The troubled frontier of IT and control system security

Andrew Ginter (Industrial Defender) webinar pinpoints differences between IT and process systems.

In a webinar this month, Industrial Defender’s (ID) Chief Security Officer Andrew Ginter addressed the concerns that arise when connecting process control systems to enterprise IT.

Corporate IT is faced with the management of thousands of desktops, servers and a potentially large number of applications for ERP, CRM and more. In this context, standardization is everything, ‘standard is better than better.’ Security dovetails with the standard approach and has led to mature solutions for virus protection, intrusion detection and patch management. Corporate IT’s pecking order starts with confidentiality, next comes integrity and finally availability—‘CIA.’ It is preferable to shut down an e-commerce system than allow it to expose client credit card information.

Control systems are different. They leverage IT too, but the endgame is the management of large, dangerous physical processes like power generation, pharmaceuticals and refineries. Such systems are at risk of explosion, loss of life—and there are laws to control operations. In a sense the CIA paradigm is inverted. Control system availability is critical to safety and comes first in system design. Confidentiality is no longer the number one concern, even though trade secrets need protecting.

There has been a long history of attempts to bring the two worlds together. Initially the systems were kept apart, but this is no longer an option. It is now desirable to couple enterprise application like SAP with the plant. But problems arise—inside the plant there is a lot of older hardware, software and unpatched stuff. Why? Safety is costly to achieve and certify. Once a system is certified, you don’t mess with it. Four levels of safety may be good news, but they make change hard to achieve. Moreover, plant managers are very conservative. They have developed a sophisticated understanding of risks and will reluctantly accept say a new screen—but shy away from a big new application. Even patch management is problematical as the safety situation after a patch may change. Testing on operations networks requires vendor cooperation and is carried out on dedicated test rigs. Even then, there are surprises. A patch once shut down the whole plant!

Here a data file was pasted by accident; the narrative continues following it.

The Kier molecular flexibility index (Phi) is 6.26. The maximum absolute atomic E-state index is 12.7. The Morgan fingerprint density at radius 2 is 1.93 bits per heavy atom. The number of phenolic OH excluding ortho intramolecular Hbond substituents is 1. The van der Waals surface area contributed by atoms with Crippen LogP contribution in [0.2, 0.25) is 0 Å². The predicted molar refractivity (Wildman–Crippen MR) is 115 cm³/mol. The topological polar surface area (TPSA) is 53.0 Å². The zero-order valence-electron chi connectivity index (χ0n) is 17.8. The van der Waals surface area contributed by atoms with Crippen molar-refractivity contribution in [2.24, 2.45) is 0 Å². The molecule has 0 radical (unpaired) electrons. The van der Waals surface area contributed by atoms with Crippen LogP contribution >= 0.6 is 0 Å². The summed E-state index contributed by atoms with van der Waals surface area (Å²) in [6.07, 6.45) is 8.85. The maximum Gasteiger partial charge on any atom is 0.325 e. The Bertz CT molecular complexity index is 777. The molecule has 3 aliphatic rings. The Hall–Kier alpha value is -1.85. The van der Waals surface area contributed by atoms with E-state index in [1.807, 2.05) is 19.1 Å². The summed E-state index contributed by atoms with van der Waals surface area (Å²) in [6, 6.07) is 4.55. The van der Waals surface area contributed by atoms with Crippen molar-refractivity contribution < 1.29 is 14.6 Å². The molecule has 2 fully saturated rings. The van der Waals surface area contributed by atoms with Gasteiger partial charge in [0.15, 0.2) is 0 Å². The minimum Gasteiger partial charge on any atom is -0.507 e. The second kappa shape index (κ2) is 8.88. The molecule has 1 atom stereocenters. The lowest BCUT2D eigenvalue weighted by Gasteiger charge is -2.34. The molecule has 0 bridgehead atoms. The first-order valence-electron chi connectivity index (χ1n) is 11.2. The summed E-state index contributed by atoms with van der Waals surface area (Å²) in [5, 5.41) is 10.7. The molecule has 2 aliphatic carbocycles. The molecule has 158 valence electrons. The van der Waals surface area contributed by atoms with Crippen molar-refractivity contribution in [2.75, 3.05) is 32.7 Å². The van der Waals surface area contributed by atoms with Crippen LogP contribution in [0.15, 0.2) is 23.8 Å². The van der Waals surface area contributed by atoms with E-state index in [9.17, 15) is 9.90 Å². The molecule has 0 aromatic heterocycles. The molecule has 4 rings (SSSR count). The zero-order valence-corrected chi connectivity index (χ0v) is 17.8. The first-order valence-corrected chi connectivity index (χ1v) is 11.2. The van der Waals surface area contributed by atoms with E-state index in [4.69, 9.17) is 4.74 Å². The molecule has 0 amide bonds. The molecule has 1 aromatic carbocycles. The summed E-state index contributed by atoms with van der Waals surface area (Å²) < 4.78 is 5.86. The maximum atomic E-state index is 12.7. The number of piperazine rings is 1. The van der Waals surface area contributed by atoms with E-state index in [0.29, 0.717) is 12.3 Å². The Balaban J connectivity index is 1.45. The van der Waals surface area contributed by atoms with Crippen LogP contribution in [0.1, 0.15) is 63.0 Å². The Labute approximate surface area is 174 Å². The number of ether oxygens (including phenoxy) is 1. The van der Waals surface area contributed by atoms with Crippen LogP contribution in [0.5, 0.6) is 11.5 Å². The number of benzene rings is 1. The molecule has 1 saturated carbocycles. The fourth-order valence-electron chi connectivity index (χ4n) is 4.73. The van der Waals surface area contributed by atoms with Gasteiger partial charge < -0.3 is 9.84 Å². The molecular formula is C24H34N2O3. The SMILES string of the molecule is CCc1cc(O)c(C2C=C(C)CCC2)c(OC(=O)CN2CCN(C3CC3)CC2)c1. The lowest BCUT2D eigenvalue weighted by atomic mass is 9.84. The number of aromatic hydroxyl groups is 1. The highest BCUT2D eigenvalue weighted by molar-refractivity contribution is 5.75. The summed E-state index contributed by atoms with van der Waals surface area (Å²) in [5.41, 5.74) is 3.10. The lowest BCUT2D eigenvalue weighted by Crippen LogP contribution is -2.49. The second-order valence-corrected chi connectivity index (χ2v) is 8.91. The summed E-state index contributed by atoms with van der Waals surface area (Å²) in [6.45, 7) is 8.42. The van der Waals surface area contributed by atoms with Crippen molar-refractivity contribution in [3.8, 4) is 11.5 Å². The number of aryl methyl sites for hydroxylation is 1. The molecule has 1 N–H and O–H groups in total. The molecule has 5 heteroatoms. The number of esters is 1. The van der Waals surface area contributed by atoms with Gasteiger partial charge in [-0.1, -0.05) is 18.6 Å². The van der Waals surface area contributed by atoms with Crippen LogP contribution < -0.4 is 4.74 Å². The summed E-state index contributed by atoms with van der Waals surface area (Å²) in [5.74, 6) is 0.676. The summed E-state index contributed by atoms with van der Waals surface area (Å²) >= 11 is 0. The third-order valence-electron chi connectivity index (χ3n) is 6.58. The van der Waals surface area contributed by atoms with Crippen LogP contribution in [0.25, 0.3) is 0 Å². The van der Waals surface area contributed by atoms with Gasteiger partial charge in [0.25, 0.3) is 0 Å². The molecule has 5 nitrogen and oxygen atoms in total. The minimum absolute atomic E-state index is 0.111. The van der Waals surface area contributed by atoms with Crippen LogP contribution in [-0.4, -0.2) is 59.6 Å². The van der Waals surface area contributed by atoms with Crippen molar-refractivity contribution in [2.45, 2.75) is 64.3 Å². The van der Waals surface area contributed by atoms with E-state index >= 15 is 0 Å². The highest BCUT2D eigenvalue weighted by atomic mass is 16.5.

Port scan vulnerability tests and anti-virus software are problematical as they can slow down and break mission critical components. Many vendors do not support anti-virus. Reluctance to change means that plants run some antiquated communications protocols—many in plain text and hence vulnerable to sniffing and spoofing. Password sharing is rife and even essential to avoid undue delay in logging-on to up to a dozen systems on crew change.

What’s the answer to security at the corporate IT/control system frontier? You need to pick and chose and be careful about what is deployed. Help is available—from a few specialists—including Industrial Defender of course. More from

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